English
id
8312216
date added to LUP
2015-12-15 09:14:13
date last changed
2015-12-15 09:14:13
@misc{8312216,
  abstract     = {With estuarine bacterioplankton as a key player in the nutrient cycle and the amount of DOC transported to sea increasing, it is important to gain a better understanding of how the processes within the catchment and estuary control the degradation of DOC by bacterial communities. Future climate change scenarios add a new dimension to this question, with predicted precipitation increases translating into increased water flows at the catchment level and increased DOC transport to the sea. This will have a direct effect on the estuarine bacterial communities involved in nutrient recycling. The focus of this study was to investigate how C, N, P and salt concentrations interact in the regulation of bacterial DOC degradation rates. It was hypothesized that primary C-limitation would occur during low flow conditions for both bacterial production (BP) and bacterial respiration (BR) at the 1m estuarine depth, and N-limitation would occur at high flow conditions. Co-limitation between C-and-N, C-and-P, the seasonality of nutrient limitation at the 15m estuarine depth and the 1m sea depth were also investigated. Sampling was done in the Öre estuary, in northern Sweden between October 2014 and March 2015. A full factorial design was implemented, where C, N, P and salt were added to samples in all possible combinations. BR in the form of dissolved oxygen consumption was measured in a controlled setting and BP was measured using the 3H-leucine incorporation method. BP was C-limited during low winter flow and P-limited during the high flow event in late October 2015. BR was C-limited throughout the entire sampling period. Additionally, BP was predominantly co-limited by C and N during low flow periods and BR was mainly co-limited by P throughout the sampling period. BP and BR at the 15m estuarine depth and the sea 1m depth followed the same trends as the 1m estuarine depth, with the former two generally having greater magnitude of increases for both bacterial processes tested. In conclusion, all hypotheses were supported with the exception of P-limitation during high flow events, instead of the predicted N-limitation. C-limitation appears to be more generic than was initially expected, which reinforces the importance C plays in the nutrient cycle. This study clearly showed that increased DOC concentrations in the boreal regions strongly affected bacterioplankton processes especially during low flow, winter conditions. In the case where N and P concentrations increased as well, planktonic processes increased further as a result of synergistic interactions. Future studies should assess the magnitude of impact for potential hypoxic zones which could lead to fish kills in the area and also for higher CO2 emissions and what effects these would have on the estuarine and marine trophic chain overall.},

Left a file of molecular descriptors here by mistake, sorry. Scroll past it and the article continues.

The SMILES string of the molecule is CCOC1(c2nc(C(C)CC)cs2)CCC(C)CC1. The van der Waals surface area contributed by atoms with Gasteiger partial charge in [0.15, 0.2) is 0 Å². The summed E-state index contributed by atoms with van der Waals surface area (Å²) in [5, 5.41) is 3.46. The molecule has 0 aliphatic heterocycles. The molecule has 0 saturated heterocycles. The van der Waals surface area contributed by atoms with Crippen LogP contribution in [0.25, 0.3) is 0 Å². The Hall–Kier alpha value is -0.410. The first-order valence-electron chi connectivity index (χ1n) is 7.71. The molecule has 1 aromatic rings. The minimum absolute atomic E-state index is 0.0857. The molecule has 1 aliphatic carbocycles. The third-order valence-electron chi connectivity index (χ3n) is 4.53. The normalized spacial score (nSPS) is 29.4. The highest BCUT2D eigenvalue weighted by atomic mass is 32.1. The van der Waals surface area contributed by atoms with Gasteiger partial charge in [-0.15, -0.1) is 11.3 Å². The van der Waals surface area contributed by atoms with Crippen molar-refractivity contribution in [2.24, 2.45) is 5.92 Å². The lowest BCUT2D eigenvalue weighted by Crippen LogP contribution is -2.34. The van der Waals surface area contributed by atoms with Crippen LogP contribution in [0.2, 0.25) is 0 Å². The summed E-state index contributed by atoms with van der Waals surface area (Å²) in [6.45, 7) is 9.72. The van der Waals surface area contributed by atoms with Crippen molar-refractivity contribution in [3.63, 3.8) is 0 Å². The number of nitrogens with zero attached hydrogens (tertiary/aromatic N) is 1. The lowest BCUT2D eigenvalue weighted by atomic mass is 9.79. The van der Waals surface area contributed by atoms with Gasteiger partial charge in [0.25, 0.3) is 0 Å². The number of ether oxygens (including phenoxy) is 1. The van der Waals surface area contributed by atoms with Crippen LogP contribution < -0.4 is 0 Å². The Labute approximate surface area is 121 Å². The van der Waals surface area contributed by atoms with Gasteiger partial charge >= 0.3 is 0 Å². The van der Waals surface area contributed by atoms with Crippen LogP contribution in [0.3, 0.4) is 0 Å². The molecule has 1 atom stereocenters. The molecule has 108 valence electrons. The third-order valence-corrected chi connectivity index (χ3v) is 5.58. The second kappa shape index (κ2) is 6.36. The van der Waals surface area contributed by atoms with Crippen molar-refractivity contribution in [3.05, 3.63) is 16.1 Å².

author       = {Custelcean, Ioana},
  language     = {eng},
  note         = {Student Paper},
  title        = {Bacterioplankton nutrient limitation in the Öre estuary: constraints on winter carbon metabolism},
  year         = {2015},
}